E-Mail: Website designed by de Wilson-Wildman LLP 

BMLSS Cetacean Book Reviews

Click on this image for a link for further details
The Gulf Stream
by Bruno Voituriez 
Publisher:  UNESCO 
ISBN:  92-3-103995-4 
222 pages, figures, glossary, bibliography

The Gulf Stream
Amid contemporary scenarios of potential climatic catastrophes and global warming that might be imagined to bring a new ice age, the powerful image of the Gulf Stream rising from the Florida Straits and flowing to the north Atlantic inevitably provokes questions about its ecological significance and whether it might ever stop.

Coastal Plankton
Photo Guide for European Seas

by Otto Larink & Wilfried Westheide
reviewed by Wim van Egmond
Seashore (Collins New Naturalist) (Paperback)
by Peter Hayward
Collins 2004

Paperback. Pp 288. Colour & b/w photographs, illustrations, charts, maps and bibliography. Fine copy. "New Naturalist" Seashore is a comprehensive, authoritative account of the natural history of the seashore.

ISBN:  0-00-220031-7

Amazon Web Site

BMLSS General Guides
BMLSS Advanced Guides


Decision-making in Marine Mammal 
Rescue and Rehabilitation

Eastern English Channel Habitat Atlas for Marine Resource Management
is available for download from

Encyclopaedia of Marine Life of Britain and Ireland

Marine Fauna of Norway

WET THUMB (Marine Aquariology)

BMLSS: Marine Life Articles in Publications (Link)

The British Marine Life Study Society are responsible for producing the journal GLAUCUS, which is the first publication exploring the marine life of the seas surrounding the British Isles available to the general public. In future, I expect the publication to be in an electronic format. 

EMail Address

New EMail addressEMail address for messages to the British Marine Life Study Society 


Membership 2008
Plans have not yet been finalised for the publications and subscriptions for year 2008. Back copies of previous issues are still available. 

How to Join

Bulletin Details

If you receive this Bulletin direct from the British Marine Life Study Society it will contain only hypertext and image (*.htm *.gif & *.jpg) files.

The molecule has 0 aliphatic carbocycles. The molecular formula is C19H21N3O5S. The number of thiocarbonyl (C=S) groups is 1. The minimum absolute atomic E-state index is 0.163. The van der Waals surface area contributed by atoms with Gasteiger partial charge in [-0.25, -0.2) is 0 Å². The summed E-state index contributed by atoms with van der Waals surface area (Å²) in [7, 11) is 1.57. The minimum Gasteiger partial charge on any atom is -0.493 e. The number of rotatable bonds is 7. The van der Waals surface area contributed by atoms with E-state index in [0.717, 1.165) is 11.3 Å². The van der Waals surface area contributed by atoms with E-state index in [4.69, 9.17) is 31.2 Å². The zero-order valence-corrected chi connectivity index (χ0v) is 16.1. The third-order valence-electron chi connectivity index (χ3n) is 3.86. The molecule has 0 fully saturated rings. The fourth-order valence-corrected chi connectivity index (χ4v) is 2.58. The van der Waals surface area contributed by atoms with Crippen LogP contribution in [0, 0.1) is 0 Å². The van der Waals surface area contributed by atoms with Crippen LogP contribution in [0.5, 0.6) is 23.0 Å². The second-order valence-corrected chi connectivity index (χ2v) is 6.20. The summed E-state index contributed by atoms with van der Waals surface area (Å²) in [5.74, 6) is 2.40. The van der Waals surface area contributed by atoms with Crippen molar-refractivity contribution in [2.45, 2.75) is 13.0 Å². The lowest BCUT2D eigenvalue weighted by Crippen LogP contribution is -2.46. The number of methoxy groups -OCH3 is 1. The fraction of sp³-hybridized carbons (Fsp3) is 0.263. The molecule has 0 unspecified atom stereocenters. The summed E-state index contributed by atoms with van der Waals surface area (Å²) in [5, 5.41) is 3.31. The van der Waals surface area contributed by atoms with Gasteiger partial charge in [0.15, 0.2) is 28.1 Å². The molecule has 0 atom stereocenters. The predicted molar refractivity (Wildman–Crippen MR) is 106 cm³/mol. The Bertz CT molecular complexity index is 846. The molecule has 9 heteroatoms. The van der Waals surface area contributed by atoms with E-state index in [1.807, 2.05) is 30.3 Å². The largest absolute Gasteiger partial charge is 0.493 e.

Recipients can only unsubscribe if the Bulletin is received directly from the BMLSS.
Permission is granted to forward the Bulletin on unaltered. However, you will have to include the images separately. 
To save download times, only new images are included with each Bulletin.
The Bulletin is designed to be viewed on Internet Explorer using medium fonts
at a resolution of 800 x 600. 
Viewing should be possible on Netscape and other browsers.

Printing the two column version of Torpedo (from issue 28)

These pages are not designed for the default settings on the Page Set-ups of your browser. I recommend viewing in Microscope Internet Explorer 6 and altering the right and left hand columns in the Page Set-up menu to 9 mm (from 19 mm).
The page set-up can also be amended in Netscape Composer and other web page editors, and this has the advantage of enabling the specified number of pages to be printed and the information about the file (name, path, date) to be deleted.

Some of the images may not display if you have changed your directory for downloaded files. The images may also not display properly if your settings on your EMail software do not allow you do this automatically. When received in Pegasus the format is changed slightly, but the bulletin is still readable 

Torpedo compiled by Andy Horton
Background design by Andy Horton and other contributors

     27 January 2008

Compiled on Netscape Composer 4.7 and other programs
Boar Fish, Capros aperLen NevellMarc AbrahamJohn KnightUrchin fossil (out of scale) dating the pebbles at 85 million years oldMermaid's PursesPeter Talbot-ElsdenCharlie DimmickAndy HortonSamanthaThe crab was called Rooney because of its missing leg. Nobody asked about the brain cells of a crab? Boar Fish, Capros aperLen NevellMarc AbrahamJohn KnightUrchin fossil (out of scale) dating the pebbles at 85 million years oldMermaid's PursesPeter Talbot-ElsdenCharlie DimmickAndy HortonSamanthaThe crab was called Rooney because of its missing leg. Nobody asked about the brain cells of a crab?